Reflexos: Símbolos e Imagens do Cristianismo na Porcelana
Chinesa = Reflections: Symbols and Images of Christianity on Chinese
Porcelain. Lisboa: Santa Casa da Misericordia de Lisboa, 1996.
Catalog of an interesting exhibition at Museu de São
Roque, Portugal, focusing on symbols and images of Christianity
depicted on Chinese porcelain.
Scott, Rosemary E. Percival David Foundation of Chinese
Art: A Guide to the Collection. London: The Foundation and the
School of Oriental and African Studies, University of London, 1989.
A booklet introducing the Foundation, the founders
of the collection, the scope of the collection, and different wares
from the Song, Jin, Yuan, Ming and Qing dynasties.
_____. Elegant Form and Harmonious Decoration: Four
Dynasties of Jingdezhen Porcelain. London: Percival David Foundation
of Chinese Art, 1992.
Catalog of the anniversary exhibition at the Foundation,
June-Sept. 1992. The objects are both from the Foundation and the
collection of C.P. Lin. The catalog is chiefly color-illustrated
with the author=s introduction
on Jingdezhen porcelain.
Spirit of Han, editor Aileen Lau. Singapore:
The Southeast Asian Ceramic Society, 1991.
Catalog of one of the Southeast Asian Ceramic Society=s exhibitions, due to the fact that
large quantities of Han ceramics had come onto the market in recent
years. The pieces shown were loaned from the members. The catalog
describes the functions of Han ceramics, practical or ritualistic,
which reflect life and beliefs in Han times.
Transactions of the Oriental Ceramic Society,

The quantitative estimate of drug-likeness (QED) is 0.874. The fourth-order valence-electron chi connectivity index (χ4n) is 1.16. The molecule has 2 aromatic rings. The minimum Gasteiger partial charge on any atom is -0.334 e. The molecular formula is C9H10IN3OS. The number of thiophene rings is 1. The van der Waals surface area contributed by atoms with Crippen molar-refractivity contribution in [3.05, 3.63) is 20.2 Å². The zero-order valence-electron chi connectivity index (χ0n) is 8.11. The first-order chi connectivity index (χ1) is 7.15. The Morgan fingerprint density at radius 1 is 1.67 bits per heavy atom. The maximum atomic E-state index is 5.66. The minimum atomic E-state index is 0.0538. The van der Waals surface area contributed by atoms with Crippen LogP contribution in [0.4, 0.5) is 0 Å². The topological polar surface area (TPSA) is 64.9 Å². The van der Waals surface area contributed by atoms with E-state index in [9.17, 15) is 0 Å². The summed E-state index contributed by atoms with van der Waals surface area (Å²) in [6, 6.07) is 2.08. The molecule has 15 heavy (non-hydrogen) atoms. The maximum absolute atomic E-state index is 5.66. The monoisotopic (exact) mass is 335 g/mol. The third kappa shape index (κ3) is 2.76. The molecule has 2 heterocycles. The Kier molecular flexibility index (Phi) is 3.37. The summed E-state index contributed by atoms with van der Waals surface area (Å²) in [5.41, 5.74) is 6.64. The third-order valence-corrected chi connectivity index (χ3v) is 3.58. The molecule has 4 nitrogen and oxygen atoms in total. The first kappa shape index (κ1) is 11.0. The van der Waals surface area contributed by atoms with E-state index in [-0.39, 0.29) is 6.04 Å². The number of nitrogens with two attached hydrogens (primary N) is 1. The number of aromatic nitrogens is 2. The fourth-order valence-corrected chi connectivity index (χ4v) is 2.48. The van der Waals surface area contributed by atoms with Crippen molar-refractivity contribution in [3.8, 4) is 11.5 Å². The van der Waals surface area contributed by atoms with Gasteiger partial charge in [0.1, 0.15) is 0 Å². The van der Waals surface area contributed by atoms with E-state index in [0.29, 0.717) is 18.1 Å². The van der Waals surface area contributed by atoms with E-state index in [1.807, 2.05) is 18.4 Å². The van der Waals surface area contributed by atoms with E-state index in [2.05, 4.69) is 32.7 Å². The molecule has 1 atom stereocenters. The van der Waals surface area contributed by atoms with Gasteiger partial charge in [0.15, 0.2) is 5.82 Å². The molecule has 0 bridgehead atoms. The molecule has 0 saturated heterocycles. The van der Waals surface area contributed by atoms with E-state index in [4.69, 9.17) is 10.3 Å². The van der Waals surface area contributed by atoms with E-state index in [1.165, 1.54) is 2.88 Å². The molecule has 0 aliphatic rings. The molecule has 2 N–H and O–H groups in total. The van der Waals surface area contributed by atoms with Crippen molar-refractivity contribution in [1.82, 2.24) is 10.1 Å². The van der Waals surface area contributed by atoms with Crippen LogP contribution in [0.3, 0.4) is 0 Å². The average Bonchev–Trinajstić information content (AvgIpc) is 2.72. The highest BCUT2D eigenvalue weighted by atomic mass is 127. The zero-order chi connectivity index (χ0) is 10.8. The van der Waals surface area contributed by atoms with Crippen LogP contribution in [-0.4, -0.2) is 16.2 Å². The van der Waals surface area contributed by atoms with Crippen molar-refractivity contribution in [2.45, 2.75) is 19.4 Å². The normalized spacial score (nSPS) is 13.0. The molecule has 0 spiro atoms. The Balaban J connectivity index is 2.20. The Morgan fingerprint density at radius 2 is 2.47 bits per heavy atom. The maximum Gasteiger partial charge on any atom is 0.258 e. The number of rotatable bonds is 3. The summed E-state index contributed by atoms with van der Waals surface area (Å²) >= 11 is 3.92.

ISSN 0306-0926. London: The Society, 1923-
Begun with an unnumbered issue for 1921/22, it is
published annually. Many of the articles are studies on Chinese
ceramics, but also on other aspects of Chinese and Asian art.
Tregear, Mary. Song Ceramics. New York: Rizzoli,
Similar to Basil Gray=s
Vainker, S.J. Chinese Pottery and Porcelain: from
Prehistory to the Present. London: British Museum Press, 1991.
A general survey with concentration in chapter 7 on
Ming and Qing imperial porcelain. Examples are from seven selected
papers from a 1989 symposium in conjunction with the exhibitions
Imperial Taste and In Pursuit of the Dragon.
Valenstein, Suzanne. A Handbook of Chinese Ceramics.
2nd ed. New York: Metropolitan Museum of Art, 1989.
Partially rewritten and much enlarged edition, the
work includes an index, more illustrations and new information from
recent archaeological discoveries. It provides a description of
the Metropolitan Museum=s
collection, but also gives a history of Chinese ceramics.
Watson, William. T=ang
and Liao Ceramics. New York: Rizzoli, 1984.
One of his several works on ceramics from different
periods. This work deals with the Tang dynasty (618-907) and Liao
_____. Pre-tang Ceramics of China: Chinese Pottery
from 4000 BC to 600 AD. Boston: Faber and Faber, 1991.
The work traces the history of ceramics from the earliest
appearance of pottery to the Tang dynasty. Information is organized
geographically by regions with descriptions of local characteristics,
the development of kilns and vessel shapes and models, using archaeological
reports and other studies by Chinese scholars.
Wood, Nigel. Chinese Glazes: Their Origins, Chemistry,
and Recreation. Philadelphia: University of Pennsylvania Press,
The work traces the development of glazes from the
earliest times to the present day, focusing on production and techniques.